Advertising

            2. Stress Relief

            Several lab studies have confirmed that diffusing essential oils like lavender have been shown to reduce stress and help relieve anxiety in medical patients. Preliminary studies have also shown that oil diffusers can help alleviate symptoms of depression.

            3. Improved Sleep

            Diffused oil has relaxing properties that can help people of all ages fall asleep quicker and sleep more soundly. Electronic diffusers not only have the option to mix and match different oil blends (Try a lavender, Bulgarian rose, and Roman chamomile blend to help with insomnia), they also run at a gentle hum that helps relax an agitated mind. Many also come with an auto shut-off feature to help conserve oils once you have fallen asleep.

            4. Appetite Control

            Much like gum, oil diffusers can help stimulate the senses in a way that works to curb appetite. New research has shown that diffused peppermint oil can help curb appetite by inducing a satiety response within the body. Diffused peppermint oil has also been shown to increase energy.

            Advertising

            5. Bacteria and Mold Killing

            When essential oils are diffused in the air, they break down free radicals that contribute to the growth of harmful bacteria. Eucalyptus, thyme, and tea tree oils are especially good for this purpose. Diffused oil is also highly effective when it comes to combating fungal yeast threats, as the oil help makes the air inhospitable for yeasts such as mold. Pine and red thyme essential oils are best for combating mold.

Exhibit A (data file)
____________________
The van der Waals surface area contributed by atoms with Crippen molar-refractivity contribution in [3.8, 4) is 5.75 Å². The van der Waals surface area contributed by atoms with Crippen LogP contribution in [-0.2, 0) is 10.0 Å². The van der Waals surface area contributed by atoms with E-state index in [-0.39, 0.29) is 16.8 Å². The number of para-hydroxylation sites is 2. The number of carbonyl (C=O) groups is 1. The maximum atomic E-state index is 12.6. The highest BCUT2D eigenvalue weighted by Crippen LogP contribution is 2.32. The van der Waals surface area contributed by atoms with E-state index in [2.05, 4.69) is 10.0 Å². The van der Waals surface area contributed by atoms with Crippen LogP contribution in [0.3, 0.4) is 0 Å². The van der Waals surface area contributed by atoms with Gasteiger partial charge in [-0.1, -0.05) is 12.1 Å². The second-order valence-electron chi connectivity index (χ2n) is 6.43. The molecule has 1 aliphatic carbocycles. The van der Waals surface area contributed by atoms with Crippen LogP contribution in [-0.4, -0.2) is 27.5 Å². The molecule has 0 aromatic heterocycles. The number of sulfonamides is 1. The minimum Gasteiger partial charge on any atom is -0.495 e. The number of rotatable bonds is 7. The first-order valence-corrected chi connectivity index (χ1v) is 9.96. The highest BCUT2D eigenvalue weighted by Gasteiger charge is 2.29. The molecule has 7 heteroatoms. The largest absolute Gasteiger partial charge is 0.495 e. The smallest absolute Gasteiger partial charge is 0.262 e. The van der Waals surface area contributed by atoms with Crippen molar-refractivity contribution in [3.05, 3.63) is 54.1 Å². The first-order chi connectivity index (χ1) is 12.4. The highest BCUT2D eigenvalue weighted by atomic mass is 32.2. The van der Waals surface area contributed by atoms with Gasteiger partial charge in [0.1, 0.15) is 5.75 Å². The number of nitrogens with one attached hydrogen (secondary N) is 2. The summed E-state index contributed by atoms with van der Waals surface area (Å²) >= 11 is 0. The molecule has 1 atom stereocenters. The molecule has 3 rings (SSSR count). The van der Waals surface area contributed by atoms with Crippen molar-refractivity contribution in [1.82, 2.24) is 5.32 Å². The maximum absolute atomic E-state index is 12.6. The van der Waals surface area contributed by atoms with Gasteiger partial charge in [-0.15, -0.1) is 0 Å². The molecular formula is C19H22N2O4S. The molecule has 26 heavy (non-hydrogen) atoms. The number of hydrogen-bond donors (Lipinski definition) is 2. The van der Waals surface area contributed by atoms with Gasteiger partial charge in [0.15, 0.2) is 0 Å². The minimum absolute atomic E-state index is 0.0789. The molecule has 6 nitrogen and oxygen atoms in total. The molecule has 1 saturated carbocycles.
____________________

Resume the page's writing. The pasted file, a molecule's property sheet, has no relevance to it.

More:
6. Decongestion and Mucus Control

            Ever tried Vick’s Vapo-Rub? Its decongesting powers come from active ingredients made from the eucalyptus tree. In principle, oil diffusers work the same way as Vapo-Rub, except they diffuse their decongesting vapor all around the room, not just on your chest or neck. Oil diffusers have been known to cure pneumonia in lab mice.

            7. Mosquito Repellant

            Nobody likes mosquitoes — but when the trade-off means using repellants full of DEET, a toxic chemical that can be especially harmful to children, mosquito control can often seem like a lose-lose. However, scientists have shown that oil diffusers can be used as a safe and highly effective mosquito repellant. Studies have shown that a diffused oil mixture containing clove essential oil and lemongrass essential oil repelled one type of Zika-carrying mosquito, the Aedes aegypti mosquito, at a rate of 100%.